Climate change and variability: What are the risks for nutrition, diets, and food systems?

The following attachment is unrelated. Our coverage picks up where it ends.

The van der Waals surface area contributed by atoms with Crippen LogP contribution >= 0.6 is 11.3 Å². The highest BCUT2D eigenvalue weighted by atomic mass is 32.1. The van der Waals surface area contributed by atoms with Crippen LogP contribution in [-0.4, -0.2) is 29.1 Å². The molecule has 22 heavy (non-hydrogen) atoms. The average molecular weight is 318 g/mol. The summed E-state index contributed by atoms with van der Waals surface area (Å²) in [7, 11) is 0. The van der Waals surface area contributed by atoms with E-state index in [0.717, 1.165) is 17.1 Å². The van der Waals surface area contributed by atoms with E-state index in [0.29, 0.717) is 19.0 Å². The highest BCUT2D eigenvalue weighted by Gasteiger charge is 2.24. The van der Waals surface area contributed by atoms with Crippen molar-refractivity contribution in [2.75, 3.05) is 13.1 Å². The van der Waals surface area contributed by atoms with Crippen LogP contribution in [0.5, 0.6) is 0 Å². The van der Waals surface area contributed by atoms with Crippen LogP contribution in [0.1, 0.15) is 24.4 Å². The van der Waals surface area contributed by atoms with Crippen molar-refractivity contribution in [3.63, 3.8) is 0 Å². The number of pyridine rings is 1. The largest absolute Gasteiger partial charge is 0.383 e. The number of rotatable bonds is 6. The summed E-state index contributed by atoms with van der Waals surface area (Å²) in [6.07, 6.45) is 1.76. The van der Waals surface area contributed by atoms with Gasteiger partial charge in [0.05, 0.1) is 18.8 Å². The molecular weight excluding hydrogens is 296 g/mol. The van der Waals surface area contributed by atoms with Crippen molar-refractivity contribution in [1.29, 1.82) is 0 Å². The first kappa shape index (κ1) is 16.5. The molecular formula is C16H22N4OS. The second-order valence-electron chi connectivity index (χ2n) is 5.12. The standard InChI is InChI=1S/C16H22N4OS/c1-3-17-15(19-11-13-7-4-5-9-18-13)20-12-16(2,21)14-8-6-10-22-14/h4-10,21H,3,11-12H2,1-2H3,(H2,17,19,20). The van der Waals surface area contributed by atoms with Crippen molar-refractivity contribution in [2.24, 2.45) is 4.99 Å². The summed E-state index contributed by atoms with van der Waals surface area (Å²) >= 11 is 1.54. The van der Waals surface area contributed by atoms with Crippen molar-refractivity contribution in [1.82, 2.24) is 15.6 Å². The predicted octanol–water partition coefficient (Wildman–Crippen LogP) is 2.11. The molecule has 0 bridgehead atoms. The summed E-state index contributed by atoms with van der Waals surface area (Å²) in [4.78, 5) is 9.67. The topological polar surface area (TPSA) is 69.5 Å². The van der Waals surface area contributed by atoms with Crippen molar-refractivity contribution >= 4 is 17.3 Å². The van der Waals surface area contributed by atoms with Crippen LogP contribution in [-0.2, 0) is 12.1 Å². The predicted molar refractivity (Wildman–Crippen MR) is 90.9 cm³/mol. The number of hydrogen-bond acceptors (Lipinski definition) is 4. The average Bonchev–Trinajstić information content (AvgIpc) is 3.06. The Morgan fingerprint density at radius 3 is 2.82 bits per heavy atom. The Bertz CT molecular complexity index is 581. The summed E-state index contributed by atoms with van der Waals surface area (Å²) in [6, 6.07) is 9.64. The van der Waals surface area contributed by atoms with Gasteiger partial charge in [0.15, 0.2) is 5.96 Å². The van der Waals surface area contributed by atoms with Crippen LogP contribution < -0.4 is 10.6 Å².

This discussion paper (PDF) by IFPRI uses a food systems approach to analyze the bidirectional relationships between climate change and food and nutrition. The relationship between climate and nutrition is complex. Climate is a potential driver of nutritional status, but climate is also affected by dietary choices, which also impact nutrition. Nutrition is determined by diet and diet is a driving factor of greenhouse gas emissions. In addition, climate change influences nutritional status through the enabling, food, work and social, health, and living environments. In a vicious cycle, communities and countries without adequate means of mitigation and adaptation are forced to make short-term decisions on food consumption, livelihoods, land use, water, energy use, and transportation that impair effective climate mitigation and potentially worsen planetary well-being. The report also identifies specific adaptation and mitigation interventions for each step of the food value chain to move toward a more climate-smart, nutrition-sensitive food system. General conclusions are: without action, climate change will impact nutrition through decreased food quantity and access, decreased dietary diversity, and decreased food nutritional content; climate-smart and nutrition-sensitive food system are needed in order to ensure that mitigation and adaptation strategies take nutrition into account; and climate change has indirect impacts on human health through water and food availability. The report concludes with eight recommendations and concrete actions to offer guidance to adapt and mitigate to the effect of climate change to nutrition.